During 1938, Ludwig Karch, who was already the great hero of the Mu 10 Milan, set about designing an Olympic class sailplane, assisted by students from the Munich Akaflieg (FFG) and by Egon Scheibe.
Whereas, its forerunners, the Mu 10 and Mu 13, had square cross sectioned, welded steel tube fuselages, it was decided that, as these were square to enable them to carry engines, or passengers, a triangular steel tube fuselage would be both stronger and lighter, than a square fuselage, which was more characteristic of aeroplane type construction. It is also noticed that the triangular sectioned fuselage was adopted for the 20m span Mu 15 two-seater.Thus, although the cockpit of the Mu 17 was square sectioned for pilots’ comfort, the rear fuselage was triangular, although attached wooden stringers did slightly embellish its form. This type of fuselage was also adopted for the Mu 13d from 1943.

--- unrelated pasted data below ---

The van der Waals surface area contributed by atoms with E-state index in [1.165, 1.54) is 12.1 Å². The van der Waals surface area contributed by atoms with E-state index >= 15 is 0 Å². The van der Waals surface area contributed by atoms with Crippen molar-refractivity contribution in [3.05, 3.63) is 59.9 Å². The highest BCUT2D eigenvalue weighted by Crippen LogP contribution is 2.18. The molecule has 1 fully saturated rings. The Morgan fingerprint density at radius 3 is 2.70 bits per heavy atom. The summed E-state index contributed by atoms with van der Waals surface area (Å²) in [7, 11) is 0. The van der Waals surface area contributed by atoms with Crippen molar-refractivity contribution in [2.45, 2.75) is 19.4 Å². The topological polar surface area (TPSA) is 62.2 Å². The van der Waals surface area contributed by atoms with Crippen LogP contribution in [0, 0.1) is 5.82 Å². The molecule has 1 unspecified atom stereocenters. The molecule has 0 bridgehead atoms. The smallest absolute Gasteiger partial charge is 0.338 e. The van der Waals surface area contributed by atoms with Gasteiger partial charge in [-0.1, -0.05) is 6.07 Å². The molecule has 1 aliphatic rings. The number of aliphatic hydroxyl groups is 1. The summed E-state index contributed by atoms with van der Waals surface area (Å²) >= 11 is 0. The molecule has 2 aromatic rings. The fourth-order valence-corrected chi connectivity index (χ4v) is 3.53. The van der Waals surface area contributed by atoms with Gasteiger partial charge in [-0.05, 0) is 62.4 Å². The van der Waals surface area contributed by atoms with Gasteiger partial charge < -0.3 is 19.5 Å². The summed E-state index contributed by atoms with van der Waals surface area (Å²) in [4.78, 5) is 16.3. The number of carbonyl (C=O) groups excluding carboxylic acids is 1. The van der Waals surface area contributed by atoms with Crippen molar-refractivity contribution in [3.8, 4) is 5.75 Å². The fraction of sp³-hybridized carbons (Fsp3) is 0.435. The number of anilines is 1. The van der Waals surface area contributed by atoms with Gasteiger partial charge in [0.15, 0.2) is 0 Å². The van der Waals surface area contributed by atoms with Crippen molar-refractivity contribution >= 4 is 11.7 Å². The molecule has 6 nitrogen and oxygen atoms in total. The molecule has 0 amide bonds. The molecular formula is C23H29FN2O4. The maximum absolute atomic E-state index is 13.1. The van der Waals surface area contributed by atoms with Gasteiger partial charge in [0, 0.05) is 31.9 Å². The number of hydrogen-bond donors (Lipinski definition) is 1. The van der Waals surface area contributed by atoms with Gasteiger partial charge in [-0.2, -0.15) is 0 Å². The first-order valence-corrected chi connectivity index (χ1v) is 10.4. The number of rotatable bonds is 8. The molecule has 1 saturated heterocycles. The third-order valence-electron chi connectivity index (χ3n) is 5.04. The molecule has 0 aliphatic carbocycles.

Because of its extra lightness compared with the square fuselage, the triangular fuselage was given extra length to improve directional stability. This could be made even longer by the fact that the Mu 17’s wings were swept back which put its C of G, had the fuselage not been lengthened, further forward.
Thus a machine was created with much improved flight handling than that of the Mu 13ds. Its 15m span gave a lightness of aileron control. Its lengthened fuselage gave good pitch and yaw stability and its cockpit offered excellent pilot comfort with the pilot being able to a certain degree lie back. Excellent lateral stability was assured with more wing dihedral than the Mu 13d had.